For months now, we've been hearing bits and pieces of information on the upcoming successor to one of Samsung's more surprising success stories of 2011 and 2012, the Galaxy Note.

Being what was once considered such a niche device, it was odd to learn how wildly popular the device was and that it was in such high demand. Verizon customers started a petition to get a Galaxy Note on Big Red, and T-Mobile fans (myself included) went to great lengths to get the incompatible AT&T and international versions to work on Magenta's network.

Enthusiastic fans of the original Note have speculated and scoured the Internet high and low for any and all information they could get their hands on. Word on the street was that the successor, dubbed the Note II, would feature an even larger, 5.5-inch display and possibly a quad-core Exynos processor with support for 4G LTE. And just two weeks ago, a possible render of the Galaxy Note II found its way to popular tech sites around the Web.

Turns out, the investigative hand of the Internet can yield some pretty accurate results at times.

This afternoon at IFA in Berlin, Samsung made the Galaxy Note II officially official. Purported specifications were nearly spot-on. The Samsung Galaxy Note II features a 5.5-inch HD Super AMOLED display, a 1.6GHz quad-core processor with support for both HSPA+ and 4G LTE, 2GB RAM, 8-megapixel rear camera, a 1.9-megapixel front-facing shooter and a 3,100mAh battery. It will come in either Marble White or Titanium Gray colors and either 16GB, 32GB or 64GB options with the option to expand storage space via micro SD. Best of all, the Note II ships with Android 4.1 Jelly Bean out of the box.

The actual chipset that's powering the Note II wasn't disclosed, but it's a safe be that it's the quad-core Exynos 4412 by Samsung. Then again, it could be the Snapdragon S4 Pro we've heard tale of, but my money is on the Exynos chip.

Like the one before it, the Note II comes with the S Pen. However, like the Note 10.1, the S Pen on the Note II is thicker, longer and more ergonomically designed, offering "a more precise, comfortable, and natural writing and drawing experience." It also features all the same TouchWiz attributes the Galaxy S III has, such as S Beam and a plethora of camera features. Supporting S Pen software includes:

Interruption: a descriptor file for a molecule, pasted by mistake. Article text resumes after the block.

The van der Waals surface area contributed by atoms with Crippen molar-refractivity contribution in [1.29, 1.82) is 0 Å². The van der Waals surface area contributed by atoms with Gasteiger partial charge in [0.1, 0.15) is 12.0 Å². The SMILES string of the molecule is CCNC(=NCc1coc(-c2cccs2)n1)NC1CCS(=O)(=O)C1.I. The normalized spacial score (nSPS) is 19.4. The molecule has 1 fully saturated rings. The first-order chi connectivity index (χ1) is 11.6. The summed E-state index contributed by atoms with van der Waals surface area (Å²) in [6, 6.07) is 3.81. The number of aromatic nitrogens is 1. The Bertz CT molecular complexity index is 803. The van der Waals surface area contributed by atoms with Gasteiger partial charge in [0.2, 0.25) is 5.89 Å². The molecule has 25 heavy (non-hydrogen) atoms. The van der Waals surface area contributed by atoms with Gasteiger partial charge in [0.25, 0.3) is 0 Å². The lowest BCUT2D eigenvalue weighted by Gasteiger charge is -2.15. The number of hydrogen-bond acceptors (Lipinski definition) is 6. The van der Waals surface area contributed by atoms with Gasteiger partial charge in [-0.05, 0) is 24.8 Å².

Air View – Hovering the S Pen over emails, S Planner, an image or video allows the user to quickly preview content without actually having to open it
Popup Note – Pulling the S Pen out during a call automatically opens a new note for quickly jotting down notes
Quick Command – Using the S Pen, you can quickly and easily open frequented applications
Easy Clip – Pressing the button on the S Pen users can quickly outline and crop any content to edit and paste elsewhere
Idea Vizualizer – In S Note, users can insert illustrated images using handwritten keywords

Starting in October, the Galaxy Note II will launch in major European, Asian and Middle East markets. A statement from Samsung Mobile US clarifies that a U.S. version of the Note II will be available later in 2012, but no time frame or specific retail channels were given.

The original Galaxy Note is easily one my my favorite devices of all time. While I was skeptical of its size at first, I quickly fell in love with the gargantuan device after just a few hours with it. Eventually, I had to switch to something a little more refined, though, as the S3 chipset in the original Note caused an intolerable amount of lag.

This being the case, the Note II has been near the top of my wishlist for the majority of 2012. I need another phablet in my life. However, Samsung's IFA announcement is somewhat disappointing. I have no doubt that the Note II will be a fantastic phone, that it will run circles around its predecessor. But if you take a gander at the pictures above, you will quickly notice that the Note II looks a lot like its next of kin, the Galaxy S III, a device I'm not very fond of.

I explained just yesterday that design now plays a major part in my smartphone purchase decisions, that specifications only mean so much anymore and the experience is what really matters. Yet I don't particularly like the cookie cutter design of the Note II. It's a larger Galaxy S III with more squared corners and a S Pen. It still has the HD Super AMOLED display with a PenTile Matrix subpixel layout (not that I expected anything different) that I despised on the original Note. And that home button … it kills me.

At the end of the day, it's exactly what we all expected, which is a good thing. But it also leaves quite a bit of room for improvement.

Despite my distaste for Samsung's choice in design and displays, the giant display, S Pen and quad-core processor (specifically, a chip that will nip lag in the bud) are working their magic on me. I'm drooling. I need another phablet and the only other device in the phablet market is the Optimus Vu. Unless HTC comes forward with a proficient counterpart, I may find myself carrying the Galaxy Note II before the end of the year. (I knew I kept the S Pen holder around for a reason.)

Ladies? Gents? Is the successor to the original Galaxy Note a drool-worthy entry from Samsung? Is it enough to make you take the phablet plunge? Or are gargantuan phones just a fad?

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Products mentioned in this Article

eBay prices for the Samsung Galaxy Note II Titanium Gray 16GB

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